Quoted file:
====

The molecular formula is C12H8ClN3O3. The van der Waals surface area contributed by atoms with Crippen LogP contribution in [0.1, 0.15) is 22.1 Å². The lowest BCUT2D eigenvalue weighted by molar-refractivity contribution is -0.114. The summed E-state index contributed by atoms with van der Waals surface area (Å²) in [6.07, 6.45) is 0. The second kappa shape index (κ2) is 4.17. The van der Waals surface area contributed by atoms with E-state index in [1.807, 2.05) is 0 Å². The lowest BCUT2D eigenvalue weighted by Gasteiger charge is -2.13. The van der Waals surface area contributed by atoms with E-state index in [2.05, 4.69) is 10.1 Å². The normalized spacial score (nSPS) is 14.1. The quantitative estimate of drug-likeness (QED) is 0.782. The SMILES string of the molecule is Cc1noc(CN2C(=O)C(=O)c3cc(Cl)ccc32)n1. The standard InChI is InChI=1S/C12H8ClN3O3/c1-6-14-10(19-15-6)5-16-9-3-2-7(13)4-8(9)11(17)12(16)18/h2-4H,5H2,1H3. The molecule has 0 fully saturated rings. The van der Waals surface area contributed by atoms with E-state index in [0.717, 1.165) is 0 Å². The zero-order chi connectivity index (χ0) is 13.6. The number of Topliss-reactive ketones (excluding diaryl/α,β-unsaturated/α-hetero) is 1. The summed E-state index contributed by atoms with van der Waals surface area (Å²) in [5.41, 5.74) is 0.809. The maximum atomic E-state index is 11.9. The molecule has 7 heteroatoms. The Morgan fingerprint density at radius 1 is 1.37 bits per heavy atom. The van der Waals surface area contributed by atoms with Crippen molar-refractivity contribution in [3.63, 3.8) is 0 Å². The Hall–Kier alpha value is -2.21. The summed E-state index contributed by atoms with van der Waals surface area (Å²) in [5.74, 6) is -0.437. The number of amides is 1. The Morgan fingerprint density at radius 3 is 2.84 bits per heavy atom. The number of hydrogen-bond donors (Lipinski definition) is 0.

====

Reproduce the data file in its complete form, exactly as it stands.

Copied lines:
The molecular formula is C12H8ClN3O3. The van der Waals surface area contributed by atoms with Crippen LogP contribution in [0.1, 0.15) is 22.1 Å². The lowest BCUT2D eigenvalue weighted by molar-refractivity contribution is -0.114. The summed E-state index contributed by atoms with van der Waals surface area (Å²) in [6.07, 6.45) is 0. The second kappa shape index (κ2) is 4.17. The van der Waals surface area contributed by atoms with E-state index in [1.807, 2.05) is 0 Å². The lowest BCUT2D eigenvalue weighted by Gasteiger charge is -2.13. The van der Waals surface area contributed by atoms with E-state index in [2.05, 4.69) is 10.1 Å². The normalized spacial score (nSPS) is 14.1. The quantitative estimate of drug-likeness (QED) is 0.782. The SMILES string of the molecule is Cc1noc(CN2C(=O)C(=O)c3cc(Cl)ccc32)n1. The standard InChI is InChI=1S/C12H8ClN3O3/c1-6-14-10(19-15-6)5-16-9-3-2-7(13)4-8(9)11(17)12(16)18/h2-4H,5H2,1H3. The molecule has 0 fully saturated rings. The van der Waals surface area contributed by atoms with E-state index in [0.717, 1.165) is 0 Å². The zero-order chi connectivity index (χ0) is 13.6. The number of Topliss-reactive ketones (excluding diaryl/α,β-unsaturated/α-hetero) is 1. The summed E-state index contributed by atoms with van der Waals surface area (Å²) in [5.41, 5.74) is 0.809. The maximum atomic E-state index is 11.9. The molecule has 7 heteroatoms. The Morgan fingerprint density at radius 1 is 1.37 bits per heavy atom. The van der Waals surface area contributed by atoms with Crippen molar-refractivity contribution in [3.63, 3.8) is 0 Å². The Hall–Kier alpha value is -2.21. The summed E-state index contributed by atoms with van der Waals surface area (Å²) in [5.74, 6) is -0.437. The number of amides is 1. The Morgan fingerprint density at radius 3 is 2.84 bits per heavy atom. The number of hydrogen-bond donors (Lipinski definition) is 0.